Table of contents:
- The appearance of the road
- Post business in the Smolensk region
- Road transformations
- 1812 and 1941
- Modern road
2023 Author: Henry Conors | [email protected]. Last modified: 2023-11-26 12:05
All roads have a beginning and an end. Only not about everyone it is known for certain where these points are located. It is known about the Old Smolensk road.
It starts from the Moscow Kremlin, from the Trinity Tower, as it should be on the Russian road, and ends at the border with Belarus. There, 20 kilometers from the village of Krasny, is the “zero mile”.
The appearance of the road
It is difficult to name the date of its occurrence, but it should already have been in the 14th century. According to the surviving documents, scientists concluded that at that time there was a close relationship, primarily trade, between Moscow, Smolensk and Orsha. So there was a road.
At first it was land-water, and then only land and "straight". And they called it in the documents of that time the Big Smolenskaya or Posolskaya, and sometimes the Big Main Hotel (from the word "guest").
Traveling along it at that time was almost a feat, for foreigners it was completely impossible. The writer I. S. Sokolov-Mikitov describes their impressions: “The path was hard. The endless forest is full of wild animals. Muscovite men are terrible. Terrible is the road, which, in order not to drown in the swamp, the Russian people coverlog log.”
But, apparently, the need was strong, if the guests were still traveling along that road to the Moscow Kremlin.
Post business in the Smolensk region
All the invaders from the west went to Russian lands along the Old Smolensk road. At the beginning of the 17th century, the Poles captured most of the Smolensk region, which became their territory for half a century. When the lands returned to Russia, a postal route was laid in a western direction. For the speed of movement of the postal service, the local population was ordered to keep the road in good condition.
In 1668 the first postal station was established in the village of Mignovichi, and by the middle of the 19th century there were seven postal routes with 43 stations in the Smolensk province. Most of them were located on the Old Smolensk tract.
Peter I, who started the reorganization of all governments, did not bypass the road business. He handed over the issues of road construction and maintenance to the newly created Board of Chambers, in the provinces these issues were de alt with by special commissioners.
According to his order, local peasants who completed field work were actively involved in the repair and construction of roads. The width of large roads, including the one leading from Smolensk to Moscow, was set at three sazhens, that is, 6.39 meters.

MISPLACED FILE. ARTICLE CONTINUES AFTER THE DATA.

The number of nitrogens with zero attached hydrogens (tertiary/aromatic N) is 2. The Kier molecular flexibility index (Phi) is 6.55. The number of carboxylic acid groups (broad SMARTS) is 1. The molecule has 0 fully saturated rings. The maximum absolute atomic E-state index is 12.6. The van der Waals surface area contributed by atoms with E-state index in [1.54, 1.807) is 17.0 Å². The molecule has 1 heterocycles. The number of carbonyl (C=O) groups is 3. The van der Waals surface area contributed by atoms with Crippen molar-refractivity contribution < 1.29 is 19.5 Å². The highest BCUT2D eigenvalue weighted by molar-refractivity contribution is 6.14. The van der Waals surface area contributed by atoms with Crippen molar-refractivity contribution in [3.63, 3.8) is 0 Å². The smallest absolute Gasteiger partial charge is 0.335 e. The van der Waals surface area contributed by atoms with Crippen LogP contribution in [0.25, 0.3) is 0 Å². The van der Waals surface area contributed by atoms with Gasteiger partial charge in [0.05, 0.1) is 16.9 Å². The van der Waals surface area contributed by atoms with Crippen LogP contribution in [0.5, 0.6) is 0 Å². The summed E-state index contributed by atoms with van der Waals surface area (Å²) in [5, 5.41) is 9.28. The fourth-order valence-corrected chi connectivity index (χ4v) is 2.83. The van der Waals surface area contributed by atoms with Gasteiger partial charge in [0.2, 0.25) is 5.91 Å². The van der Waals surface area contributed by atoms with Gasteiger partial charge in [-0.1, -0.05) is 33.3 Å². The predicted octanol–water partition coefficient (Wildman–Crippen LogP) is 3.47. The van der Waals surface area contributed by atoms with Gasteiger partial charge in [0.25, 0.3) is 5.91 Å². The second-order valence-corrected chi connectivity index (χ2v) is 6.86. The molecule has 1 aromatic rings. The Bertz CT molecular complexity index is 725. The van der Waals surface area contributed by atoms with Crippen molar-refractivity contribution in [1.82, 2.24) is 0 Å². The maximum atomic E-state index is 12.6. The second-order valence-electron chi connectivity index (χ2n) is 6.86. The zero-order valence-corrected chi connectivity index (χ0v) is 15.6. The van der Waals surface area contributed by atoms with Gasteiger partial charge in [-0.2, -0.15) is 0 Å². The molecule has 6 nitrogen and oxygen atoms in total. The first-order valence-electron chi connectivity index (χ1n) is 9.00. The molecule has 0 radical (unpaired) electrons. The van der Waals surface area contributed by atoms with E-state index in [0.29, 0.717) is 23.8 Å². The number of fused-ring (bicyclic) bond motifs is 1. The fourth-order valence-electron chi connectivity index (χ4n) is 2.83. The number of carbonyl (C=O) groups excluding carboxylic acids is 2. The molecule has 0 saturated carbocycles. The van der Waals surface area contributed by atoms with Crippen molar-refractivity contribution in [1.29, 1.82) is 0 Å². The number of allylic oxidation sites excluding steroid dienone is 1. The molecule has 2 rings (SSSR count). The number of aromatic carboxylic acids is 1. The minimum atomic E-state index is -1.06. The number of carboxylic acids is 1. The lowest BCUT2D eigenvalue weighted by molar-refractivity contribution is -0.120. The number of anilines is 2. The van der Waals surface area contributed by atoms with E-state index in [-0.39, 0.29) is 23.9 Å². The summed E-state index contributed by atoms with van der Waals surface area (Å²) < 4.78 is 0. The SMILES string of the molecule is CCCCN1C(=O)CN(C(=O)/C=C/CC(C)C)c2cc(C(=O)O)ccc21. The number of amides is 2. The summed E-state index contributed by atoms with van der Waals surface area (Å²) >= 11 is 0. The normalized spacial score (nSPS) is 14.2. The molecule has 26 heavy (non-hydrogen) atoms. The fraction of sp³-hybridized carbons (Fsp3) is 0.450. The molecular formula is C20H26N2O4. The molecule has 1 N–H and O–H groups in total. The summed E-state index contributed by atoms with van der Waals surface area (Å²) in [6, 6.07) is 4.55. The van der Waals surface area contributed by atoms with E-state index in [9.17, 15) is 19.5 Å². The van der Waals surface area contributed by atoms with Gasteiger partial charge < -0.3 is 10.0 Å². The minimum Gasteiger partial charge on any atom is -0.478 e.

But, despite the efforts made, the roads in Russia remained in a deplorable state. Travelers still complained that the road was often not good.was laid, and numerous swamps and swamps made it difficult to move in the summer.
In 1764, Catherine the Great signed a decree on the installation of stone milestones on all the main roads of Russia, which included the Old Smolensk Road. They had to be the same, a sample in the form of a picture was attached. A new instruction immediately followed: not to pave the roads with logs, but to make them where “where there is convenience”, stone. But, as usual in Russia, orders were sometimes carried out, but what was there.
Mile markers made of logs were put up along the Smolenskaya road for the first time, many trees were planted along the road. When they grew up, a tent formed over the heads of the travelers, protecting them from heat and rain.
1812 and 1941
Every schoolchild in our country knows that Napoleon went to the capital along the Old Smolensk tract. He walked with his invincible army, and the exhausted Russian army retreated along the same road.
Napoleon went all the way from Smolensk to Moscow, from start to finish. But first he had to enter into a decisive battle near the village of Borodino. On August 26, 1812, two huge armies converged on the Borodino field. The French Emperor was sure that on that day he would achieve the surrender of Russia. After 15 hours of battle, both exhausted troops, having suffered huge losses, ended up in the same starting positions.
To save the army for further battles, M. I. Kutuzov led him under cover of night from the Borodino field, and Napoleon completed his march along the highway to the Kremlin. And then back.
The fierce battles during the Great Patriotic War also fell on the places through which the Old Smolensk road passes. Probably nowhere are there so many monuments to those who died in those wars while defending their Fatherland, as in cities, villages, villages, and simply in an open field along it.
The road was of great importance until the middle of the 19th century, until the modern, by those standards, Warsaw highway was built. It passed through the Kaluga, Smolensk provinces, through Belarus to Warsaw. Since then, the old tract began to lose its significance, was used for local purposes, and less and less attention was paid to it. The road fell into decay, and when the Moscow-Minsk-Brest highway was built in the 20th century, it was practically forgotten.
Today the Old Smolensk road on the modern map looks like a dashed line. Some of its sections are in very poor condition, some are completely impassable. Although good asph alt has been preserved in some places, other sections have turned into dirt roads.
Although there has been talk that the road will be restored for more than a year. I really want to believe it.
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